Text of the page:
Luckily, there’s a Windows Admin Center extension included with the Preview to make this easy. With the extension installed, navigate to your Azure Stack HCI cluster and select the “Azure Kubernetes Service” tool in the left menu. Provide the administrator credential, a cluster shared volume, and (implicitly) a range of IP addresses from your DHCP server, and it handles everything else. The installation takes about 30 minutes.

 

screenshot-1.png

 

With the installation complete, we can poke around the cluster and observe what’s new:

 

  • There’s an agent, visible in Get-Process, running on every host node
  • There’s a clustered service, visible in Get-ClusterResource, running on the host cluster
  • There are two virtual machines, visible in Get-VM or Windows Admin Center
  • Many files have been dropped into our cluster shared volume

 

screenshot-2.png

 

screenshot-3.png

 

Ready-made Kubernetes infrastructure

 

With the infrastructure in place, we’re ready to deploy our first Kubernetes cluster.

 

In Kubernetes, a cluster comprises at least one controller node and additional worker nodes. When you deploy a Kubernetes cluster in Azure public cloud, these nodes are simply virtual machines deployed in Azure. The Azure Kubernetes Service handles provisioning them for you and setting them up with a container runtime (e.g. Docker) and the kubelet agentry. Inside, the worker nodes run either Linux or Windows, depending on the container images you want to run.

 

This all works the same way on Azure Stack HCI: when you deploy a Kubernetes cluster, the on-premises Azure Kubernetes Service provisions on-premises virtual machines with either Linux or Windows inside. Just like in Azure public cloud, these virtual “container host” nodes are completely managed for you, even though they’re on-premises. Let’s try it.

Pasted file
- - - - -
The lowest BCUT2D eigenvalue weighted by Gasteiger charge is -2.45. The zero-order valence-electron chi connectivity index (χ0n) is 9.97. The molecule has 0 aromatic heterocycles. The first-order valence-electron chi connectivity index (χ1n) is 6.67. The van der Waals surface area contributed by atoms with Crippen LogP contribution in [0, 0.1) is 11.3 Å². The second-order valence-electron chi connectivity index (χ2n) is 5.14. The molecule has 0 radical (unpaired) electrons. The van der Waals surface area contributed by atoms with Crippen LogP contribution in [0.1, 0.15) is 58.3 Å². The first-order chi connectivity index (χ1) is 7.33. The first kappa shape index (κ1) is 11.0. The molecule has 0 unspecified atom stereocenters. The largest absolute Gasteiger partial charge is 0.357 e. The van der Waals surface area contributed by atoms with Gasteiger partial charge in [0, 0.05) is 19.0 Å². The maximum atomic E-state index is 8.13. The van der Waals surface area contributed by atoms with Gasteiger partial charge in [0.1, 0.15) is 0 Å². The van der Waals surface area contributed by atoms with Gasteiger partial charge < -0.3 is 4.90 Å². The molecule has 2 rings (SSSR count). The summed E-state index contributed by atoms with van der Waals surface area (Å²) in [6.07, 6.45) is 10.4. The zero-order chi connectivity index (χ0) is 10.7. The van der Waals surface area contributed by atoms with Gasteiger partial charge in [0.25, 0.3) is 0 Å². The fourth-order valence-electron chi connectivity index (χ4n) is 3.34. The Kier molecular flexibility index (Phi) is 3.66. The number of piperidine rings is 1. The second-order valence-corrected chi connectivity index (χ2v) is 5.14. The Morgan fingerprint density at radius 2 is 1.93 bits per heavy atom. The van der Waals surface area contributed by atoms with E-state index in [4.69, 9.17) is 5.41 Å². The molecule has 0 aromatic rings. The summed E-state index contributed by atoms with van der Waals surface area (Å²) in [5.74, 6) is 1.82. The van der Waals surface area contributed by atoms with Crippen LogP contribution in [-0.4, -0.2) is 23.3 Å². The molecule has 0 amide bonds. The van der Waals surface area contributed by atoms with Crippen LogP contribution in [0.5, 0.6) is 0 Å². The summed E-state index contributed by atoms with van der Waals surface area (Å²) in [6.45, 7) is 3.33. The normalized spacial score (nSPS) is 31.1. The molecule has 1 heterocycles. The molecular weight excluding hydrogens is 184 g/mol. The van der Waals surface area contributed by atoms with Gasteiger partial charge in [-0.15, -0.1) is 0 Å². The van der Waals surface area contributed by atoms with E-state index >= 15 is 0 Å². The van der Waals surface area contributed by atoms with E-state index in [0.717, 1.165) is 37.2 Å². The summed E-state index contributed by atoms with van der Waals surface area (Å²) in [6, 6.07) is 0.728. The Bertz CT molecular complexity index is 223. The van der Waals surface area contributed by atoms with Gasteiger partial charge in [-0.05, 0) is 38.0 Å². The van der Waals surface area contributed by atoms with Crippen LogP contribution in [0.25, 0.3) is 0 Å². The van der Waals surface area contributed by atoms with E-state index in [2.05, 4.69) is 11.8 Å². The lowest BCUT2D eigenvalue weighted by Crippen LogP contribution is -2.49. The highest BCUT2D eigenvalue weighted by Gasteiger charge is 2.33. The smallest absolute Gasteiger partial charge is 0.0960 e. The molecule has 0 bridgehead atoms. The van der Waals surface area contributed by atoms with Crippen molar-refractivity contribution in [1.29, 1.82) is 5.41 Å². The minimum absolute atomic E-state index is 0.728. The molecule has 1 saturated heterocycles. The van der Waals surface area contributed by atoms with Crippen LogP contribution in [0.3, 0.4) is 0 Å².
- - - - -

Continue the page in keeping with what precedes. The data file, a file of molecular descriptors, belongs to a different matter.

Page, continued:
This PowerShell cmdlet creates a new Kubernetes cluster:

 

New-AksHciCluster -clusterName demo -linuxNodeCount 2

 

(Alternatively, you can use Windows Admin Center if you prefer.)

 

Our new Kubernetes cluster named “demo” will have 2 worker nodes running Linux. We can create Windows worker nodes (to run Windows containers) with the -windowsNodeCount parameter. Notice that we didn’t need to provide an ISO or VHD, nor credentials, nor… any inputs at all. After a few short minutes, our new Kubernetes nodes are created and visible in Windows Admin Center:

 

screenshot-4.png

 

This push-button simplicity is the major benefit of Azure Kubernetes Service.

 

The first time you experience it on Azure Stack HCI, it’s honestly startling. Where did these virtual machines come from?! Closer inspection reveals that they’re running an operating system called “Common Base Linux – Mariner” that Microsoft quietly revealed last week on GitHub. Azure Kubernetes Service downloaded it for us. It’s an open-source Linux distribution that, like the rest of Azure Kubernetes Service on Azure Stack HCI, is supported and secured top-to-bottom by Microsoft. Very mysterious.